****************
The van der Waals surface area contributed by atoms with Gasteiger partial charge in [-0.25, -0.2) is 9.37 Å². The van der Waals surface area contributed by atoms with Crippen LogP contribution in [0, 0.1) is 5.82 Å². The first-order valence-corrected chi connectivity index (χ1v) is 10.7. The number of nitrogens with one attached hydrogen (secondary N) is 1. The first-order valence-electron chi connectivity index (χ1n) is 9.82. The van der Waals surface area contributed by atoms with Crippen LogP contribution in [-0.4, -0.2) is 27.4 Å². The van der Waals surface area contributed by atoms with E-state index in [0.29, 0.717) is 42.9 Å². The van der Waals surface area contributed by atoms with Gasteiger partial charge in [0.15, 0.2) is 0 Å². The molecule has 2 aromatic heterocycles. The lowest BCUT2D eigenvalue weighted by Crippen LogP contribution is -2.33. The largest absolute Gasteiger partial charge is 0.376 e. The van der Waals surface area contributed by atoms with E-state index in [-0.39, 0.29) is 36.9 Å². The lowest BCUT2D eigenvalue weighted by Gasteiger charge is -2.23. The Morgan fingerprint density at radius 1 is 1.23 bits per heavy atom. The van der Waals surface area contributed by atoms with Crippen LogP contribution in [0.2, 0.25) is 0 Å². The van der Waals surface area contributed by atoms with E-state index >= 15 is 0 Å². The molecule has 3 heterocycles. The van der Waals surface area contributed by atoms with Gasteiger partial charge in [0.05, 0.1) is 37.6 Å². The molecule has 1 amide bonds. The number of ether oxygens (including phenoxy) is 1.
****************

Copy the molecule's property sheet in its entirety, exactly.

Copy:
The van der Waals surface area contributed by atoms with Gasteiger partial charge in [-0.25, -0.2) is 9.37 Å². The van der Waals surface area contributed by atoms with Crippen LogP contribution in [0, 0.1) is 5.82 Å². The first-order valence-corrected chi connectivity index (χ1v) is 10.7. The number of nitrogens with one attached hydrogen (secondary N) is 1. The first-order valence-electron chi connectivity index (χ1n) is 9.82. The van der Waals surface area contributed by atoms with Crippen LogP contribution in [-0.4, -0.2) is 27.4 Å². The van der Waals surface area contributed by atoms with E-state index in [0.29, 0.717) is 42.9 Å². The van der Waals surface area contributed by atoms with Gasteiger partial charge in [0.15, 0.2) is 0 Å². The molecule has 2 aromatic heterocycles. The lowest BCUT2D eigenvalue weighted by Crippen LogP contribution is -2.33. The largest absolute Gasteiger partial charge is 0.376 e. The van der Waals surface area contributed by atoms with E-state index in [-0.39, 0.29) is 36.9 Å². The lowest BCUT2D eigenvalue weighted by Gasteiger charge is -2.23. The Morgan fingerprint density at radius 1 is 1.23 bits per heavy atom. The van der Waals surface area contributed by atoms with Crippen LogP contribution in [0.2, 0.25) is 0 Å². The van der Waals surface area contributed by atoms with E-state index >= 15 is 0 Å². The molecule has 3 heterocycles. The van der Waals surface area contributed by atoms with Gasteiger partial charge in [0.05, 0.1) is 37.6 Å². The molecule has 1 amide bonds. The number of ether oxygens (including phenoxy) is 1.